Metal Oxide Semiconductor (MOS) Capacitor

At the heart of all charge-coupled devices (CCDs) is a light-sensitive metal oxide semiconductor (MOS) capacitor, which has three components consisting of a metal electrode (or gate), an insulating film of silicon dioxide, and a silicon substrate.

MOS capacitors are segregated into two classes of devices, one having a surface channel structure and the other having a buried channel design. It is the latter device that is used in the fabrication of modern CCDs, due to several advantages of the buried channel architecture. The MOS capacitor array is fabricated on a p-type silicon substrate (illustrated in Figure 1) in which the main charge carriers are positively charged electron "holes". Prior to the multi-step photolithography-driven CCD fabrication process, a polished silicon wafer is bombarded with boron ions to create channel stops that localize integrated charge within the confines of a single pixel gate set (not shown in Figure 1). After impregnation of the wafer with boron ions, a 10,000 angstrom layer of silicon dioxide is grown over the channel stops.

The next step in the fabrication process is to create the buried channels by implanting phosphorous ions in areas that will eventually be covered by polysilicon gate electrodes. The n-type semiconductor formed by phosphorus contains negatively charged electrons as the primary charge carriers and forms a pn-type diode structure, which serves to localize potential wells deep beneath the silicon/silicon dioxide interface. The potential well illustrated in the central portion of Figure 1 is a schematic drawing of the diode structure.

The primary function of the buried channel is to localize integrated electrons away from the silicon/silicon dioxide interface, where they can become trapped during charge transfer. By localizing charge deep within the p-type silicon substrate, transfer of charge occurs more efficiently with a minimum of residual charge remaining in the gate.

After the buried channels are formed within the silicon substrate, a layer of silicon dioxide is thermally grown on the silicon wafer surface to provide an insulating base for the gate electrodes. Next, a phosphorous-doped layer of polycrystalline silicon (polysilicon) about 5,000 angstroms thick is grown on top of the oxide layer. This layer of polysilicon comprises the gate electrodes (see Figure 1) and is transparent to visible light, making it an ideal substance for use in CCDs. Although, the fabrication of a complete CCD takes additional steps, the basics of the MOS capacitor assembly have been completed at this point.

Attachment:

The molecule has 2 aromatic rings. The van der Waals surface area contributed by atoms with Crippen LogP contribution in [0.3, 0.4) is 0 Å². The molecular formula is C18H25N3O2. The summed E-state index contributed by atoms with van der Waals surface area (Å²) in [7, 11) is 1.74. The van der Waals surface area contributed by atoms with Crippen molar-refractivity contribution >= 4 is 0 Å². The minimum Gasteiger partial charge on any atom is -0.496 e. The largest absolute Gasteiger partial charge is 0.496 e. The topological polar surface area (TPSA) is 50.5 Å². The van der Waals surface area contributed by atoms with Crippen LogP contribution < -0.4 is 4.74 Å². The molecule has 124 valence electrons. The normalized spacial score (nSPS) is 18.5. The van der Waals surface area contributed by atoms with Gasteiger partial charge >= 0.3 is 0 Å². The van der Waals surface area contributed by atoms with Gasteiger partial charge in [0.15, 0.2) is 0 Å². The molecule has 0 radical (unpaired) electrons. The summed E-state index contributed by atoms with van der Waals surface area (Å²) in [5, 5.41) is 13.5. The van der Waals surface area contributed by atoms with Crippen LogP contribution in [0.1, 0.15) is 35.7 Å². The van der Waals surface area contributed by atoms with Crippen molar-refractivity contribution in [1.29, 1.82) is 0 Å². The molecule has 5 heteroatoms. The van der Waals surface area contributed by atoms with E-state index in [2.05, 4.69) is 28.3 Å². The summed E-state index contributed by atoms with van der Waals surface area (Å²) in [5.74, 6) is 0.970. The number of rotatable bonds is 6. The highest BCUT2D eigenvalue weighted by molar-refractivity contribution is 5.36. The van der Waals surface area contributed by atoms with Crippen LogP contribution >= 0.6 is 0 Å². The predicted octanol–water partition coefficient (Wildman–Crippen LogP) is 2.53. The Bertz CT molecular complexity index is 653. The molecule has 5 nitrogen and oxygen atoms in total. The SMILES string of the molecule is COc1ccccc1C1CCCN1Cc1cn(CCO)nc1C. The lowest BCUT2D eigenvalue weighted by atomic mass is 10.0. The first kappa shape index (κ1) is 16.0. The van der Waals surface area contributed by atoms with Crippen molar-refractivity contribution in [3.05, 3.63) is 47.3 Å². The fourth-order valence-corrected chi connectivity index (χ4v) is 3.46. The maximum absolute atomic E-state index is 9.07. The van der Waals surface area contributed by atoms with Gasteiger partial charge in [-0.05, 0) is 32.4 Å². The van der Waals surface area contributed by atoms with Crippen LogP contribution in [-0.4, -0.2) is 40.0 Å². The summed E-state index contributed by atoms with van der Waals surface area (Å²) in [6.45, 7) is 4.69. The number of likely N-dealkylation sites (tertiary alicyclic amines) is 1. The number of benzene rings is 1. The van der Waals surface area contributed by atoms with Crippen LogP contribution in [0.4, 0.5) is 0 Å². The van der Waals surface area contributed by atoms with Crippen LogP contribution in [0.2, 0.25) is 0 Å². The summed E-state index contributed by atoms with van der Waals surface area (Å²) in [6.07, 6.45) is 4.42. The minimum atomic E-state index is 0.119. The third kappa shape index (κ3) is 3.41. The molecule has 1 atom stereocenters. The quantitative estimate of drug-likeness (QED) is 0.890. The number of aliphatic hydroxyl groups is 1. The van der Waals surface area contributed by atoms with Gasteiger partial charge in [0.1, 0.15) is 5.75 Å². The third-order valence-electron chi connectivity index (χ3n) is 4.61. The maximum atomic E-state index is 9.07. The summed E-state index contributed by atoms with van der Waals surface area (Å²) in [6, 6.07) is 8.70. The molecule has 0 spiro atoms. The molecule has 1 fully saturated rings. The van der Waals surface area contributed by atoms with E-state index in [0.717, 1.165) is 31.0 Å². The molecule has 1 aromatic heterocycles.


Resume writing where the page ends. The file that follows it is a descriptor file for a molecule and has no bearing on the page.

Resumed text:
When the capacitor is unbiased (does not have an applied voltage), electrons residing in the n-region of the device equilibrate to the lowest potential energy:

Potential Energy = -|q| × Ψ

where q is the magnitude of charge density on an electron and Ψ is the electrostatic potential. From this equation, it follows that electrons will localize where the electrostatic potential is greatest. A potential energy diagram for the n-region is presented in Figure 2, which illustrates where the electron ensemble is congregated within the capacitor (about 1 micron beneath the oxide layer).

After a quantity of charge has been integrated by interaction with photons and a voltage is applied to the gate electrode with the silicon substrate held at ground potential, the electrostatic potential curve drawn in Figure 2 will tend to flatten at the peak. As the gate voltage is increased, the potential of electrons trapped in the buried channel rises in a linear manner.

Also illustrated in Figure 1 are neighboring gates (denoted by a -V symbol) that are biased to form barriers to the potential well created by the central gate. The MOS capacitor has the ability to move integrated charge (generated by incoming photons) by selectively changing the bias (or voltage) on the three gates relative to one another. This collection and transfer of electrons by the capacitor is the basis for the CCD image sensor.

Contributing Authors

Mortimer Abramowitz - Olympus America, Inc., Two Corporate Center Drive., Melville, New York, 11747.

Michael W. Davidson - National High Magnetic Field Laboratory, 1800 East Paul Dirac Dr., The Florida State University, Tallahassee, Florida, 32310.